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Operational excellence in oil and gas

EY - Key operational excellence components

The oil and gas industry has experienced numerous boom and bust cycles. In periods of prosperity, organizations spend big money for new assets, hire many employees and push for growth. During downturns, the impulse is to make drastic cuts to survive, eradicating projects, slashing positions and deferring important investments to minimize costs, often at the long-term expense of asset performance.

This expand-and-contract model creates great instability. Only when operators decide to build long-term stability and sustainability into their operational strategies will they be equipped to weather the downturns and capitalize on upswings in a measured and profitable way.

This operational stability is best achieved through operational excellence programs focused on continued, measured improvement that systematically addresses recurrent business issues.

Specifically, we provide services in these areas listed below.

Six most common operational excellence focus areas

EY - Six most common operational excellence focus areas


How EY can help — achieving operational excellence:


Integrated business and activity planning

At the forefront of operational performance is the need to translate long-term business strategies into short-term and medium-term operating plans.

Key challenges

  • Sponsorship and maturity: Success in any endeavor starts with executive sponsorship and a culture that supports and understands the objectives.
  • Strategy and framework: To prevent value leakage from siloed thinking that often occurs from increasing operational complexity, oil and gas companies must establish clearly defined and well-understood connection and integration points among the strategic planning levels.
  • Translating strategy to operations: The enterprise strategy needs to be effectively translated into quantitative and actionable business unit and functional goals and targets to facilitate planning, budgeting and stewardship processes.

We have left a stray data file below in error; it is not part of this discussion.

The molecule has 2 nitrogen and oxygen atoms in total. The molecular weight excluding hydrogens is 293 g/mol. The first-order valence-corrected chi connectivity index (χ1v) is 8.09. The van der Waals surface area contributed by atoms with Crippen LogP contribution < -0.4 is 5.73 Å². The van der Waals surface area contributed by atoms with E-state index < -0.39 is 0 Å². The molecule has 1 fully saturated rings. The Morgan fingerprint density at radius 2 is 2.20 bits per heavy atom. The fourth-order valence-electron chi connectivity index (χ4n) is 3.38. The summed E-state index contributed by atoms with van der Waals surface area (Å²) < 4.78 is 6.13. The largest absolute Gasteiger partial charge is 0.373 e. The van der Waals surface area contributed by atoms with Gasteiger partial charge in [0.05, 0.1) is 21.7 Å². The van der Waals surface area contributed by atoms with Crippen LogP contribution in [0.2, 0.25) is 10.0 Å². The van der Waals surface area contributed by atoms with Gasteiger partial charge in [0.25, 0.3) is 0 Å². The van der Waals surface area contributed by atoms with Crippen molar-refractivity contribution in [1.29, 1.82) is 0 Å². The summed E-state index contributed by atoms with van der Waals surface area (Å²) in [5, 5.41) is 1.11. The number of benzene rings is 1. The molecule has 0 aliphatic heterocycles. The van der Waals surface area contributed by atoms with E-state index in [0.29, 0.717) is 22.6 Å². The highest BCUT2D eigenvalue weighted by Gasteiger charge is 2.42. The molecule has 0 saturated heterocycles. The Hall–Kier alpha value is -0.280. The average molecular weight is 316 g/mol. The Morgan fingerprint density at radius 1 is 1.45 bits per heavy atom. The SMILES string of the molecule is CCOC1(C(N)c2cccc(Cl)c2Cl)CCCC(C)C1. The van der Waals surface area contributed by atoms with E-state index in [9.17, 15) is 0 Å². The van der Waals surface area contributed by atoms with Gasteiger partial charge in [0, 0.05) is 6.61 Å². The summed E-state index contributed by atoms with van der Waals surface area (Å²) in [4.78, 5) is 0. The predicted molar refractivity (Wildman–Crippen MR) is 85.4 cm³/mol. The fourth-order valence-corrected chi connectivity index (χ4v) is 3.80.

Target operating model

A target operating model describes not only how processes, people and systems interact to support the business but also how they could be arranged and prioritized to achieve optimum efficiency.

Key challenges

  • Siloed design architecture: Functions and geographies need to be fully integrated to promote consistency in culture, processes, controls and technologies.
  • Unclear decision governance: Decision-making and delegation of authority underpin the operating model and should include policies, practices, committees and rules.
  • Insufficient performance management: Many organizations are lacking a balanced set of quantitative and qualitative performance metrics necessary to support the strategy and vision. If metrics are present, they often tend to be inconsistently measured, managed and evaluated.


Supplier and contractor management

Leading operators understand they must leverage their suppliers and contractors to achieve the desired level of operational performance.

Key challenges

  • Prequalification and contracting: While supply chains and supplier networks have become increasingly complex, prequalification requirements and contracts have failed to capture these complexities.
  • Supplier and contractor risk: With increasing impact on business and operating performance, risks associated with these portfolios must be adequately understood, quantified and mitigated.
  • Field management and analysis: When organizations work with suppliers and contractors whose performance is not reliable and whose service availability is unpredictable, value can erode by as high as 10%-15% due to ongoing inadequate management and failure to monitor performance.


Asset reliability and integrity management

The pinnacle of great operators is their ability to reliably meet production targets and expectations. This requires them to transition capital projects into producing assets, improve day-to-day asset uptime and minimize the impact of planned outages.

Key challenges

  • Maintenance, reliability and integrity processes: When an organization fails to define asset strategies, identify critical risks, institute appropriate barriers of protection, and optimize asset and personnel performance, their asset performance suffers.
  • Shutdown and turnaround management: Too often, organizations fail to effectively plan, schedule and execute these major facility inspections/repairs in a way that ensures on-time completion, cost control and safe completion of activities.
  • Operational readiness planning: When integration and planning are inadequate, operators face increased difficulty in reaching the new assets to anticipate production numbers on time and on budget, without experiencing recurrent issues that upset production.


Cost efficiencies

The most successful organizations institute systematic approaches to identify and then eliminate sources of value loss, targeting the highest-return areas first.

Key challenges

  • Cost drivers: Often we see organizations focused on first- and second-level drivers without adequately understanding the third- and fourth-level drivers, leading to the true causes of inefficiency and cost escalation to be misdiagnosed, ultimately limiting the impact of proposed solutions.
  • Production management optimization: Through production planning, a robust management system, loss reporting and root cause analysis, production optimization can occur. Failure to properly manage any of these areas routinely leads to suboptimal production, directly impacting business results.